- It’s not our fault, we are being owed salaries, too – Parents
Private school owners have lamented the non-payment of tuition fees by many parents and guardians, saying that the situation has landed many of them in debts.
The private school proprietors/proprietress also regretted that due to this development, many schools had recoded an increase in bad debts, especially as the session ends.
Parents, on the other hand, have blamed their inability to pay their children’s school fees on the economic downturn as well as the non-payment of a backlog of salaries owed them by their individual employers.
For many private schools, the inability of parents to pay their children’s school fees as and when due, would affect the quality of education they provide.
The Principal, Hallmark College, Ibadan, Oyo State, Mrs. Temitope Ajinaija, said that the payment of school fees by pupils has drastically reduced, especially its promptness.
Ajinaija said, “Notwithstanding the percentage, payment of school fees has dropped, the level of bad debt has increased as compared to past years.
“We now have to drive away students several times before you can get results of payments; in all we can say that payment system has reduced drastically. So, now we have to enforce very many rules. Some parents are called several times before they can make up their children’s fees.”
In the same vein, the proprietress, Al-Bayan Montessori Nursery and Primary School, Lagos, Alh. Fatimah Idris, said currently the school could only boast of 50 per cent in payment of school fee and not only for this term but the whole session.
“We have only 50 per cent of the pupils that have paid, while the other half have not paid and we are rounding off the session in few weeks,” Idris said.
She disclosed that in order to encourage parents to offset their children’s tuition fees, the school had written letters, sent text messages but had yet to get any response from them.
“All we just got are promises upon promises and this is affecting the income of the school.
“Though we have an understanding with some parents that immediately they get money they will pay, there are some parents that are not ready to pay. No matter the measure the school takes, they will not respond. Maybe because of economic recession,” Idris said.
Proprietress, Botsun Private School, Lagos, Mrs. Iyabo Onibokun, said the case was not different in her school.
She pointed out that the non-payment of school fees had been on the increase in her school, especially this session.
“We have used different measures to make parents to pay, but they are not forthcoming,” Onibokun said.
For Ajinaija of Hallmark College, Ibadan, Oyo State, this development had hindered the growth of the schools, adding, “If the school wants to expand, we might not likely to be able to expand and those of us on bank loan are finding it more difficult.
“Non-payment will no doubt affect the expansion of the school facilities, for instance now we have a new computer laboratory but we have not been able to buy furniture because of lack of funds.”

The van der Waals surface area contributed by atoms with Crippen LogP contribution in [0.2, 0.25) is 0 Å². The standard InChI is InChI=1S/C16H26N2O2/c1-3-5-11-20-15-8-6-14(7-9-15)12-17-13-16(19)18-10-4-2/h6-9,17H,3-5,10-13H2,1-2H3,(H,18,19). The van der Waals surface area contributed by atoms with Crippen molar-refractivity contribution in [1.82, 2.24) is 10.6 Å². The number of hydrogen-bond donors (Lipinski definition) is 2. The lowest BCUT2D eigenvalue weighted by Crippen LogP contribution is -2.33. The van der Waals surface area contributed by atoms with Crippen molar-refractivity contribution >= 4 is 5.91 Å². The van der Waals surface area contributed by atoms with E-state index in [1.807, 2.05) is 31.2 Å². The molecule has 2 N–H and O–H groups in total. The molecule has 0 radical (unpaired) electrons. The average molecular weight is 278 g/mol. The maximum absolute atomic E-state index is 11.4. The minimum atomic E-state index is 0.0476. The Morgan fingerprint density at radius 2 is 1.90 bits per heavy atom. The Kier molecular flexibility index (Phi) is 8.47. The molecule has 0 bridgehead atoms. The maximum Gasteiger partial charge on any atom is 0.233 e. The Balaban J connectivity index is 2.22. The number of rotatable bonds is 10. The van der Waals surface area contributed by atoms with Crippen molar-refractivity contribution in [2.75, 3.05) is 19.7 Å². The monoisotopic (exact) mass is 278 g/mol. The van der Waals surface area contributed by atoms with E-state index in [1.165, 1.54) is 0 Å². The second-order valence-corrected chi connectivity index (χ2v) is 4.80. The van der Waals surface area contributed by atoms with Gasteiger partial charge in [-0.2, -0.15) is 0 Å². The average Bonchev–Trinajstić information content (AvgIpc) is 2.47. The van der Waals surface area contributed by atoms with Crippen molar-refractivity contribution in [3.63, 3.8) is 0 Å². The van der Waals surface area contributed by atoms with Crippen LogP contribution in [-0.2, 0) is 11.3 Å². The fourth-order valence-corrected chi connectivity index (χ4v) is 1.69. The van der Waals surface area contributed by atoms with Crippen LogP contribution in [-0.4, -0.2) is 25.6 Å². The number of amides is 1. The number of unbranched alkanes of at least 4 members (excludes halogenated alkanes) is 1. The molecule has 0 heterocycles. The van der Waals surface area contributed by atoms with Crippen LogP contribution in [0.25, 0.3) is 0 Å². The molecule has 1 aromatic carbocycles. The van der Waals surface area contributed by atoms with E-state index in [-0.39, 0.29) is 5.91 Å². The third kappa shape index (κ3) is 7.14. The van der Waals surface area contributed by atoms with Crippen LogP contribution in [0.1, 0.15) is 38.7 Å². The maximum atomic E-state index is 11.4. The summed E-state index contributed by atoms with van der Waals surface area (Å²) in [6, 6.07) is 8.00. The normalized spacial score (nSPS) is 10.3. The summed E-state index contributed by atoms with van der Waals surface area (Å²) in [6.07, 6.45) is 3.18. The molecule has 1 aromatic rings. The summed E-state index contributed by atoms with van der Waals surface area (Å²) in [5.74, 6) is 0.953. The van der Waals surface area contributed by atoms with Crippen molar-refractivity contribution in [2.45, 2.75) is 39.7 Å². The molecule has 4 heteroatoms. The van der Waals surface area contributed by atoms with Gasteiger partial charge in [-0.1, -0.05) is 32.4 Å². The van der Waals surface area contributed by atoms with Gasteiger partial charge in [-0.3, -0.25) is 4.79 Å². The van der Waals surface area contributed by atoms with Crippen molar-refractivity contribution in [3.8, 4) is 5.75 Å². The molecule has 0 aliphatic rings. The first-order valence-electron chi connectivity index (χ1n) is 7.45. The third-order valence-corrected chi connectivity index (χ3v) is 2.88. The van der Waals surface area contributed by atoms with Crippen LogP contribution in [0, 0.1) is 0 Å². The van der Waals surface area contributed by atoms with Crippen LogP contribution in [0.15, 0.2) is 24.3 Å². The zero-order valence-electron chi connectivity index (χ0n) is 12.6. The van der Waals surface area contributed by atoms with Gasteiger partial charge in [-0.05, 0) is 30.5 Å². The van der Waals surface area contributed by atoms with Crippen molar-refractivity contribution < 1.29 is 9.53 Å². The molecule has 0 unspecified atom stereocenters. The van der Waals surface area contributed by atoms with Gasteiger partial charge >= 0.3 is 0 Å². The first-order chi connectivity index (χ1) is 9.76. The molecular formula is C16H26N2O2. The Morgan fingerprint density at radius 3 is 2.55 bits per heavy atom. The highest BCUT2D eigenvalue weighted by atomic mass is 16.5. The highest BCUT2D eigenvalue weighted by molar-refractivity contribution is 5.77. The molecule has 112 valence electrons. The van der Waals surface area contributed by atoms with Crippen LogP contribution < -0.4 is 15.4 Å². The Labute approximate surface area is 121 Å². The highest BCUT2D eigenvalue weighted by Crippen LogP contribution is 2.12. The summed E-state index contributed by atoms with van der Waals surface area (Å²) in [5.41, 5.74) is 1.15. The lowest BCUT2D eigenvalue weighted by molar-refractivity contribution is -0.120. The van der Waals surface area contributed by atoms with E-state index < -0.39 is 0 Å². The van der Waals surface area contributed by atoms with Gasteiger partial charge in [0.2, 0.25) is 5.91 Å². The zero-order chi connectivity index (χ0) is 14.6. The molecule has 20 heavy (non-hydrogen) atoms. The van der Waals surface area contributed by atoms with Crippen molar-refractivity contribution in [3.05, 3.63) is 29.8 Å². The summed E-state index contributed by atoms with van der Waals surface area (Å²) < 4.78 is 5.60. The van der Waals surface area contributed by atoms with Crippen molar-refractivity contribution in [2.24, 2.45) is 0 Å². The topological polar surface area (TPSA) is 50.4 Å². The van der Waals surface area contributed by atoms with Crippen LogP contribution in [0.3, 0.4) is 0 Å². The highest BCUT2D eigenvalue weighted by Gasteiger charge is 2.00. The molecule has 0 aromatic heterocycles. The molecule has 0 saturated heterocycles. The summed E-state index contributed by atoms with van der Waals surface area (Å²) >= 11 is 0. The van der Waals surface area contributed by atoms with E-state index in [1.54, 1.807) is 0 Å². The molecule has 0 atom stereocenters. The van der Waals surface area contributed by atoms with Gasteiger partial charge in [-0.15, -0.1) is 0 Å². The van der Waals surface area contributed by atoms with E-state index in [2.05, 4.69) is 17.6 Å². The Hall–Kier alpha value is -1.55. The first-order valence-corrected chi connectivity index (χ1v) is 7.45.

The Proprietress, Al-Bayan, noted that the implication of the non-payment of school fees was enormous, especially as the schools were privately run and not being funded by anyone or government.
“When you see what has to be put together-the structures, facilities, the materials and the challenges ahead-you will see that it’s a big task running a school, and getting funds through school fees is important,” she said.
According to Ajinaija, non-payment of school fees would definitely take its toll on learning.
“Though we tried to cover up, we make sure it does not affect learning, one way or the other. For those schools that may not be able to help it, it results in delay in staff salaries and because of this, you cannot get the best from teachers.
“Even those increment that we give to teachers at the end of the session, some schools may not be able to do it and it will have impact on the teachers and when the teachers are not happy, the impartation may not be there. Though as for us, we try to give quality education, despite the situation.
“It will affect learning because most of the practical we are supposed to do, we might not be able to do it accurately,” Al-Bayan’s proprietress, Idris, explained.
The proprietress of Botsun Private School, noted that there was no way the situation would not affect the school system and, of course, learning, because by the time schools began to own, it would affect the output of teachers, too.
But a parent, Mr. Samuel Onitomi, a trader, said that the inability of parents to pay their children’s school fees was due to the parlous state of the nation’s economy.
“Though I have paid my children’s school fees, I must confess that I didn’t pay it on time. In fact, I paid twice because business is not booming as before. Recession is affecting everything; not only education,” he said.
Another parent and business woman, Mrs. Maria Oguns, said it was not possible to give what you didn’t have.
She said it would be impossible for parents, who had not been paid for months in their places of work, to settle their children’s school fees.
“For example, my husband, who is a civil servant, has not received salaries for months now and because of this, we couldn’t pay our children’s school fees in full,” Oguns said.
A civil servant, Mr. Akin Ajikanle, argued that the indebtedness of parents to schools had been on the increase due to the worsening economic situation in the country.
“For example, some states have not paid salaries for months now, how will such parents pay school fees?
“It is important for government to do something very fast about the economy so that children of the middle class will continue to go to school. This is because there is limit to what the school owners can take,” Ajikanle said.